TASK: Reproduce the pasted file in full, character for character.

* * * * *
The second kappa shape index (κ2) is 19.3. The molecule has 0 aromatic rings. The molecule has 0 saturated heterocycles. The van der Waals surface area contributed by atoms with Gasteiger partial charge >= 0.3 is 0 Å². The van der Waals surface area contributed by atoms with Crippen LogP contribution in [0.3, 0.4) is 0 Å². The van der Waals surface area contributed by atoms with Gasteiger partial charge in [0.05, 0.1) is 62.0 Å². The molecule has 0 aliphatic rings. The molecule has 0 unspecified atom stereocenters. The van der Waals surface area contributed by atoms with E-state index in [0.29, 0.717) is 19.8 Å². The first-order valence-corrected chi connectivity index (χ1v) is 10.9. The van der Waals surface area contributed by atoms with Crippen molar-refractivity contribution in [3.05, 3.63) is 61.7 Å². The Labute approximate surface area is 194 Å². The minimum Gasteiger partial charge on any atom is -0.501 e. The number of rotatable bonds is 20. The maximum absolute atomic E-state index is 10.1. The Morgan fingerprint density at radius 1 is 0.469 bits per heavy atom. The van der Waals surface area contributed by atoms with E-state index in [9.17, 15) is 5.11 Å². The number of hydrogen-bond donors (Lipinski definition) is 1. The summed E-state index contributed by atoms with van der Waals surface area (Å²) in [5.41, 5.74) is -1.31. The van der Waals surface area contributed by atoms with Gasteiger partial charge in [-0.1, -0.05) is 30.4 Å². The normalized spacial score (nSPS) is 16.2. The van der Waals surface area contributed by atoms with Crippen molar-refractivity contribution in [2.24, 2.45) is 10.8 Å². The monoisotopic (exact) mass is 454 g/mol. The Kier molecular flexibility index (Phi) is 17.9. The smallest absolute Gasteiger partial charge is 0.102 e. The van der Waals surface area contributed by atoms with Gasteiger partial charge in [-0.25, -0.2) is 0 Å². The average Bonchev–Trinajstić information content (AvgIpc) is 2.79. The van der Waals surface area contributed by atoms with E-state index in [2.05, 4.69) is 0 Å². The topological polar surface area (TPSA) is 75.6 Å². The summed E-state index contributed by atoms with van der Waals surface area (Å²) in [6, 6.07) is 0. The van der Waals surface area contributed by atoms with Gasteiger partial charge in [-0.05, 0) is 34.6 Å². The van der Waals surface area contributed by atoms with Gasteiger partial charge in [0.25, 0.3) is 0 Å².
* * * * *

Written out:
The second kappa shape index (κ2) is 19.3. The molecule has 0 aromatic rings. The molecule has 0 saturated heterocycles. The van der Waals surface area contributed by atoms with Gasteiger partial charge >= 0.3 is 0 Å². The van der Waals surface area contributed by atoms with Crippen LogP contribution in [0.3, 0.4) is 0 Å². The van der Waals surface area contributed by atoms with Gasteiger partial charge in [0.05, 0.1) is 62.0 Å². The molecule has 0 aliphatic rings. The molecule has 0 unspecified atom stereocenters. The van der Waals surface area contributed by atoms with E-state index in [0.29, 0.717) is 19.8 Å². The first-order valence-corrected chi connectivity index (χ1v) is 10.9. The van der Waals surface area contributed by atoms with Crippen molar-refractivity contribution in [3.05, 3.63) is 61.7 Å². The Labute approximate surface area is 194 Å². The minimum Gasteiger partial charge on any atom is -0.501 e. The number of rotatable bonds is 20. The maximum absolute atomic E-state index is 10.1. The Morgan fingerprint density at radius 1 is 0.469 bits per heavy atom. The van der Waals surface area contributed by atoms with E-state index in [9.17, 15) is 5.11 Å². The number of hydrogen-bond donors (Lipinski definition) is 1. The summed E-state index contributed by atoms with van der Waals surface area (Å²) in [5.41, 5.74) is -1.31. The van der Waals surface area contributed by atoms with Gasteiger partial charge in [-0.1, -0.05) is 30.4 Å². The normalized spacial score (nSPS) is 16.2. The van der Waals surface area contributed by atoms with Crippen molar-refractivity contribution in [2.24, 2.45) is 10.8 Å². The monoisotopic (exact) mass is 454 g/mol. The Kier molecular flexibility index (Phi) is 17.9. The smallest absolute Gasteiger partial charge is 0.102 e. The van der Waals surface area contributed by atoms with Gasteiger partial charge in [-0.25, -0.2) is 0 Å². The average Bonchev–Trinajstić information content (AvgIpc) is 2.79. The van der Waals surface area contributed by atoms with E-state index in [2.05, 4.69) is 0 Å². The topological polar surface area (TPSA) is 75.6 Å². The summed E-state index contributed by atoms with van der Waals surface area (Å²) in [6, 6.07) is 0. The van der Waals surface area contributed by atoms with Gasteiger partial charge in [-0.05, 0) is 34.6 Å². The van der Waals surface area contributed by atoms with Gasteiger partial charge in [0.25, 0.3) is 0 Å².